So in a touch more than 48hrs I'll be hoping on a plane to go the Stockholm MusicHackday. It should be excellent, if the last one I went to is any judge. I'll be joined by fellow ISMS member Mike Jewell. The hack is being formulated, but may involve The World Bank's api and some yet to be determined sources of listener statistics. Also, somehow the echonest's api will be involved because I need to leave stockholm with one of these. We may need some further assistance to get something done in 24hrs, so if you're going to be at the hack and are looking for some folk to hack with drop a line in the comments...
Sorry about the general radio silence of late. Many things going on, most of them interesting.
Lately I've been spending quite a bit of time considering various aspects of playlist generation and how they all fit together. Here are some of my lines of thought:
Evaluation of a playlist. How? Along which dimension? (Good v. Bad, Appropriate v. Offensive, Interesting v. Boring)
How do people in various functions create playlists? How does this process and its output compare to common (or state of the art) methods employed in automatic playlist construction. This is to say, are we doing it right? Are the correct questions even being asked?
What is the relationship between notions of music similarity (or pairwise relationship in the generic) and playlist construction?
While all these ideas are interrelated, for now I'm going to pick at point (3) a bit. I'm coming to believe this is central in understanding the other two points as well, at least to an extent. There are many ways to consider how two songs are related. In music informatics this similarity is almost always content-based, even if it isn't content derived. This can include methods based on timbral or harmonic features or most tags or similar labels (though these sometimes get away from content descriptors). This paints some kind of picture but leaves out something that can be critical to manual playlist construct as it is commonly understood (e.g. in radio or the creation of a 'mixtape'), socio-cultural context. In order to have the widest array of possible playlist constructions, it is necessary to have as complete an understanding of the relationship between member songs (not just neighbors...). Put another way, the complexity of your playlist is maximally bound by the complexity of your similarity measure.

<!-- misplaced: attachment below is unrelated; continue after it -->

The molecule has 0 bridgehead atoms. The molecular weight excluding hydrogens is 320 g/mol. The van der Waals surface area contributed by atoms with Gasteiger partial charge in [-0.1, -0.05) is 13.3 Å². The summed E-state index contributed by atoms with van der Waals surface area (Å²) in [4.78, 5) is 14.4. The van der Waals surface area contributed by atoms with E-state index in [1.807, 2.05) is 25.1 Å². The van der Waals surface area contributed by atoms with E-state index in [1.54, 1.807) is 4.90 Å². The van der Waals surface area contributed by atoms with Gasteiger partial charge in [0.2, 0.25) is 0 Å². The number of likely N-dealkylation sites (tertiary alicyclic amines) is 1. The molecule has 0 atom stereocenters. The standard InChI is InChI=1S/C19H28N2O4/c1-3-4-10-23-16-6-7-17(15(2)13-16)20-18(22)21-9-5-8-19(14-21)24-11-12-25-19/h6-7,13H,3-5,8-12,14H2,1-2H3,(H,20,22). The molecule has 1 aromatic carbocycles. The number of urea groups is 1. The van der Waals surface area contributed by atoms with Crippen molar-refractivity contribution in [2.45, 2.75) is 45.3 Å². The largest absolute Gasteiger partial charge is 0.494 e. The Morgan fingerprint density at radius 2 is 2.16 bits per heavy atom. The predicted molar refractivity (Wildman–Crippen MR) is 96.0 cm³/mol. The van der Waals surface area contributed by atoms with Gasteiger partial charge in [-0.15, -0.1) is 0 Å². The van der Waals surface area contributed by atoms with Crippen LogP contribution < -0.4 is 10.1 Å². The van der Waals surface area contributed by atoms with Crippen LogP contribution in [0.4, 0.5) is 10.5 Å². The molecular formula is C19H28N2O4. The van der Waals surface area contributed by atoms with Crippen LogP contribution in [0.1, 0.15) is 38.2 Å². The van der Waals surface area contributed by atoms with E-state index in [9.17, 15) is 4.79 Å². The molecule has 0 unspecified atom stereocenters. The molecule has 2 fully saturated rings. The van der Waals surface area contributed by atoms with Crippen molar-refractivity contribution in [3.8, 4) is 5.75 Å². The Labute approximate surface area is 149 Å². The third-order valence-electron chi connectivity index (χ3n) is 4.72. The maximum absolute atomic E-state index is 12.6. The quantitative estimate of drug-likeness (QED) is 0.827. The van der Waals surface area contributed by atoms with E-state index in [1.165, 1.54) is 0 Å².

Where M is some not yet existant measure of the possible semantic complexity of a playlist and s is a similar measure of the semantic complexity of the similarity measure used in the construction of that playlist. C is our fudge factor constant. Now, obviously there are plenty of situations where complex structure isn't required. But if the goal is to make playlists for a wide range of functions and settings, it will be required some times.
In practice what this means is that you can make a bag of songs from a bag of features. However, imparting long form structure is at a minimum dependant on a much more complex understanding of the relationships (eg. sim) between songs (say from social networks or radio logs...)
Anyway, this is all a bit vague right now. I'm working on some better formalization, we'll see how that goes. Anyone have any thoughts?
I recently started as a Data Analysis Engineer with Musicmetric after completing a PhD at Goldsmiths, University of London. My research interests are in large (music) collection navigation, (music) recommenders, playlist construction and social music in general. I am an administrator of the MyPySpace open source project to create translation layers and interesting navigation tools to social networks in general and myspace in particular. I also DJ, mostly Drum and Bass, a bit of breaks and other things. The DJing is primarily in two places: The DJ Skool and Wired Radio Goldsmiths' Student run radio statio. I'm also the station's Audio Engineer.